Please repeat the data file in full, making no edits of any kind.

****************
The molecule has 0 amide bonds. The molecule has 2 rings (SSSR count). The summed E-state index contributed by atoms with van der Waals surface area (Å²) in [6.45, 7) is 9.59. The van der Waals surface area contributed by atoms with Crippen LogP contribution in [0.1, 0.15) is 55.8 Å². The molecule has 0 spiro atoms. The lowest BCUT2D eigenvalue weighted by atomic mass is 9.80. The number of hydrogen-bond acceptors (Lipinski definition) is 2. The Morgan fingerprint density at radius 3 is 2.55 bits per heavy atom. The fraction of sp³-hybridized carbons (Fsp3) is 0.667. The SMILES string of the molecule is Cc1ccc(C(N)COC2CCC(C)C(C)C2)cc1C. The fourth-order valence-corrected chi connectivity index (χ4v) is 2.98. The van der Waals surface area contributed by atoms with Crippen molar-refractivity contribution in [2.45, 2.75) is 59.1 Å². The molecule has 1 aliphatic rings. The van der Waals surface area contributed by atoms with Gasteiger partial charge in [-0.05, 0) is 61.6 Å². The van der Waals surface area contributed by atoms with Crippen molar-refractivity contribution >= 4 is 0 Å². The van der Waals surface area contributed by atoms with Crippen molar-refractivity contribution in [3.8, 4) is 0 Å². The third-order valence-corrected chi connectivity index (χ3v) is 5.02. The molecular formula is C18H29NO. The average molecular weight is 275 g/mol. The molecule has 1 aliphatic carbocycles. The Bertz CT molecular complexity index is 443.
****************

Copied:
The molecule has 0 amide bonds. The molecule has 2 rings (SSSR count). The summed E-state index contributed by atoms with van der Waals surface area (Å²) in [6.45, 7) is 9.59. The van der Waals surface area contributed by atoms with Crippen LogP contribution in [0.1, 0.15) is 55.8 Å². The molecule has 0 spiro atoms. The lowest BCUT2D eigenvalue weighted by atomic mass is 9.80. The number of hydrogen-bond acceptors (Lipinski definition) is 2. The Morgan fingerprint density at radius 3 is 2.55 bits per heavy atom. The fraction of sp³-hybridized carbons (Fsp3) is 0.667. The SMILES string of the molecule is Cc1ccc(C(N)COC2CCC(C)C(C)C2)cc1C. The fourth-order valence-corrected chi connectivity index (χ4v) is 2.98. The van der Waals surface area contributed by atoms with Crippen molar-refractivity contribution in [2.45, 2.75) is 59.1 Å². The molecule has 1 aliphatic rings. The van der Waals surface area contributed by atoms with Gasteiger partial charge in [-0.05, 0) is 61.6 Å². The van der Waals surface area contributed by atoms with Crippen molar-refractivity contribution >= 4 is 0 Å². The van der Waals surface area contributed by atoms with Crippen molar-refractivity contribution in [3.8, 4) is 0 Å². The third-order valence-corrected chi connectivity index (χ3v) is 5.02. The molecular formula is C18H29NO. The average molecular weight is 275 g/mol. The molecule has 1 aliphatic carbocycles. The Bertz CT molecular complexity index is 443.